Capacitors are used to “Store electrical energy”, along with Resistors they make up two of the fundamental components used in electronic circuits.

## Capacitors – Use

Capacitors are used in several different ways in electronic circuits:

- Used to store charge for high-speed use or as a back-up supply in case of short power-cuts
- Capacitors can also help to eliminate supply voltage ripples.
- A capacitor can block DC voltage. Any alternating current (AC) signal flows through a capacitor unimpeded.
- To filter out fast voltage changes and high-frequency signals.
- To link high-frequency signals between two circuits at different D.C. voltages.
- With a resistor to provide a time delay.
- In oscillator circuits as a timing element.

## Charge and Voltage

A capacitor is an electrical component used to store energy electrostatically in an electric field between its plates. The capacitance is dictated by the surface area of the plates and the distance (and the material) between them, the closer and larger the plates the higher the capacitance.

The higher the density of charge the higher the potential difference the capacitor has across the plates.

Unlike a resistor, an ideal capacitor does not dissipate energy.

Charge *Q* is measured in Coulombs. 1C (=As) is the amount of charge held by 6.25×10^{18} electrons (electron charge: 1.6×10^{-19}C).

Current *I* of 1A represents the flow of a charge *Q* of 1C of electrons for 1 second, so *I=Q/t*, and *Q=It*.

A 1 Farad (F=As/V) capacitor has 1V at its terminals when charged with 1As.

The Farad is named after English physicist Michael Faraday.

To work out the capacitance of a particle capacitor you can use the following equation: C = ∈_{o}∈_{r} A/d where C is the Capacitance, ∈_{o} is the permittivity of free space (8.854187817 × 10^{−12} F/m). ∈_{r} is the dielectric constants of the material between the plates, A is the area of the plates, and d is the distance between the plates.

Most capacitors have values that are very small parts of a Farad; pF, nF, and μF, are common units of measurements for capacitors, 1F is 1,000,000 μF, and as you can see from the table to the right n and p are even smaller.

Until fairly recently 1F capacitors were very uncommon outside specialist applications and Car audio systems.

There are a large number of different types of capacitors, each of which has a number of different performance criterium, fundamentally they are made up of two, or multiples of two sheets of metal in parallel with each other separated by a dielectric (I will cover different construction in a later post).

However, the most common ones are small SMD ceramic (look a lot like SMD resistors), Disk Capacitors, Metal film capacitors, Tantalum capacitors, and Super Capacitors.

## Charging and Discharging

To charge a capacitor the Voltage curve can be resolved using the equation

V_{C} = V_{0} (1 – e^{((-t)/RC))}

The Current curve can be resolved using the equation

I = V_{0} / R e^{((-t)/RC)}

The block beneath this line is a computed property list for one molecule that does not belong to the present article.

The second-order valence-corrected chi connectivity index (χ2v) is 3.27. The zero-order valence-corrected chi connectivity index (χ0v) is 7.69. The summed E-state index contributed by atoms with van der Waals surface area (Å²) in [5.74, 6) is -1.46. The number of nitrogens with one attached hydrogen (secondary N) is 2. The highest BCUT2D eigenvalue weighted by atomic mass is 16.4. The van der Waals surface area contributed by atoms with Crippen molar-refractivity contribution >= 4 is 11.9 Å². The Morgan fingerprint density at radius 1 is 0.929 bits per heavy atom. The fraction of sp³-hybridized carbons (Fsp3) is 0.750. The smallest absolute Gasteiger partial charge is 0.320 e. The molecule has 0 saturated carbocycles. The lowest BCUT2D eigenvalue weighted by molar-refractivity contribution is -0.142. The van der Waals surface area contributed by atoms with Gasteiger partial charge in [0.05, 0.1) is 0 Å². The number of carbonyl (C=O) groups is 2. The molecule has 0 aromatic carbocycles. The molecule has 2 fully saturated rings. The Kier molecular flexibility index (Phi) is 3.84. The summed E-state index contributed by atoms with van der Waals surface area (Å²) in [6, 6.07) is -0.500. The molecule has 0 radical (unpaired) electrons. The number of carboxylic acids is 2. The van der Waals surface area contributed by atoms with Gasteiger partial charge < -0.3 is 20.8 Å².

τ=RC is the time constant of an RC-circuit

The discharge curve is the inverse.

I will cover this topic in more detail in a later post, as I suspect it is important to also cover Inductors before we go much further.

## 7 thoughts on “Capacitors”

I hope you have a slide about why they’re one of the only parts that has not shrunk in the last 50 years.

Thanks for the idea 🙂

Hi! Great work!

I would however maybe add the reference of “electrostatically stored energy” much early in the page, at the first instance you mention storing charge and add a counter to that statement “as opposed to inductors which electromagnetically store/hold charge”

That will define the category of energy storage very early on and give a comparison.

Second… the tables look backwards to me in the layout?

When looking at 1 metre broken down in nits we often see 1 m = 100 cm = 1000 mm = 1000000um = 1000000000 nm Reading from left to right.

The relationship 1 nm has to 1 m is the same as 1 nF to 1 F. Both 1 nm and 1 nF is 1e-9. 1 billionth of 1 m or 1 F

Using a scale/rule that compares the units getting smaller will help the reader visualise why a 6 digit number of capacitance may actually be a lower capacitance than a 1 digit number and most people already understand metres, centimetres and millimeters. So it can be used to visually aim the viewer.

Other than that, very interesting and good.

^{-3}) of a Farad) = 0.001 F = 1,000 μF = 1,000,000 nF^{-6}) of a Farad) = 0.000,001 F = 1,000 nF = 1,000,000 pF^{-9}) of a Farad) = 0.000,000,001 F = 0.001 μF = 1000 pF^{-12}) of a Farad) = 0.000,000,0000,001 F = 0.001 nFTrying to provide constructive feedback, as per the resistor presentation you do not provide clear explanations of the terms used in the formulae. For example there is no mention that C represents capacitance until the section calculating the capacitance.

Overall there is a lot of good information in the article, in particular the chart depicting the type and usage.

There is an old adage, “do not sacrifice clarity for brevity”. For a non technical audience a little more explanation of the formulae is required.

Nice concise description.

Might be worth expanding “store electrical energy” to explain why a capacitor is different to a battery. It’s more of an “energy reservoir” to me, than “energy storage”.

“an ideal capacitor does not dissipate energy”… but a real capacitor has a tiny resistance (that can usually be ignored).

Some people might like a sentence about super-capacitors, perhaps?

Thanks for reminding me, I will add this to posts at some point soon, but until then, I will put them here: